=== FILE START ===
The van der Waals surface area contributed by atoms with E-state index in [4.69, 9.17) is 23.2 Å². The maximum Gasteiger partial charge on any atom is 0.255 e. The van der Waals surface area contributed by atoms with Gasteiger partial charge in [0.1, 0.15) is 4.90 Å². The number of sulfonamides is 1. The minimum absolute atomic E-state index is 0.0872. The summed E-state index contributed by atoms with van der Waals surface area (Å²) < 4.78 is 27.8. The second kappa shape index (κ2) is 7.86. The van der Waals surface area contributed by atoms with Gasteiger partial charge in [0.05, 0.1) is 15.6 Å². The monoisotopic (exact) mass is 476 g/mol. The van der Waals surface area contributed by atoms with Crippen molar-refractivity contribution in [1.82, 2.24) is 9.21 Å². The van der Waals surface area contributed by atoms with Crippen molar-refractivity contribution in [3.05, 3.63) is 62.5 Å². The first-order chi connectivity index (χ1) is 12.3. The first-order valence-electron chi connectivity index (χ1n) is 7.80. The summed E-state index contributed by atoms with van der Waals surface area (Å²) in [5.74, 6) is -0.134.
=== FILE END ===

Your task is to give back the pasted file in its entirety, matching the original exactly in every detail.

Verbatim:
The van der Waals surface area contributed by atoms with E-state index in [4.69, 9.17) is 23.2 Å². The maximum Gasteiger partial charge on any atom is 0.255 e. The van der Waals surface area contributed by atoms with Gasteiger partial charge in [0.1, 0.15) is 4.90 Å². The number of sulfonamides is 1. The minimum absolute atomic E-state index is 0.0872. The summed E-state index contributed by atoms with van der Waals surface area (Å²) < 4.78 is 27.8. The second kappa shape index (κ2) is 7.86. The van der Waals surface area contributed by atoms with Gasteiger partial charge in [0.05, 0.1) is 15.6 Å². The monoisotopic (exact) mass is 476 g/mol. The van der Waals surface area contributed by atoms with Crippen molar-refractivity contribution in [1.82, 2.24) is 9.21 Å². The van der Waals surface area contributed by atoms with Crippen molar-refractivity contribution in [3.05, 3.63) is 62.5 Å². The first-order chi connectivity index (χ1) is 12.3. The first-order valence-electron chi connectivity index (χ1n) is 7.80. The summed E-state index contributed by atoms with van der Waals surface area (Å²) in [5.74, 6) is -0.134.